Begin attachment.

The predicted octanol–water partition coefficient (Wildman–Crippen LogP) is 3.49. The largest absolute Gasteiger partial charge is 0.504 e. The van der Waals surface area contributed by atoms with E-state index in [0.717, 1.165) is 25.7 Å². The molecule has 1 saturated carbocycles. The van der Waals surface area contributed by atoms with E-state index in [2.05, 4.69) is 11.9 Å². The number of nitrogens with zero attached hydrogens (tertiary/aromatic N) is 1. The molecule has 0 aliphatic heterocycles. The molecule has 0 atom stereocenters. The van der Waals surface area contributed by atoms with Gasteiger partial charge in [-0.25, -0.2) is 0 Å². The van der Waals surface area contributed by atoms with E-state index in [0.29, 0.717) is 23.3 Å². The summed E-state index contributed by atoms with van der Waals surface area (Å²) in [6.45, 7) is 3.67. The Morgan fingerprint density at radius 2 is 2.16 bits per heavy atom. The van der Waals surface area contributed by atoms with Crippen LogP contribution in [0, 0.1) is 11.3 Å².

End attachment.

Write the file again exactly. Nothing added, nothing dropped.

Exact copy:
The predicted octanol–water partition coefficient (Wildman–Crippen LogP) is 3.49. The largest absolute Gasteiger partial charge is 0.504 e. The van der Waals surface area contributed by atoms with E-state index in [0.717, 1.165) is 25.7 Å². The molecule has 1 saturated carbocycles. The van der Waals surface area contributed by atoms with E-state index in [2.05, 4.69) is 11.9 Å². The number of nitrogens with zero attached hydrogens (tertiary/aromatic N) is 1. The molecule has 0 aliphatic heterocycles. The molecule has 0 atom stereocenters. The van der Waals surface area contributed by atoms with Gasteiger partial charge in [-0.25, -0.2) is 0 Å². The van der Waals surface area contributed by atoms with E-state index in [0.29, 0.717) is 23.3 Å². The summed E-state index contributed by atoms with van der Waals surface area (Å²) in [6.45, 7) is 3.67. The Morgan fingerprint density at radius 2 is 2.16 bits per heavy atom. The van der Waals surface area contributed by atoms with Crippen LogP contribution in [0, 0.1) is 11.3 Å².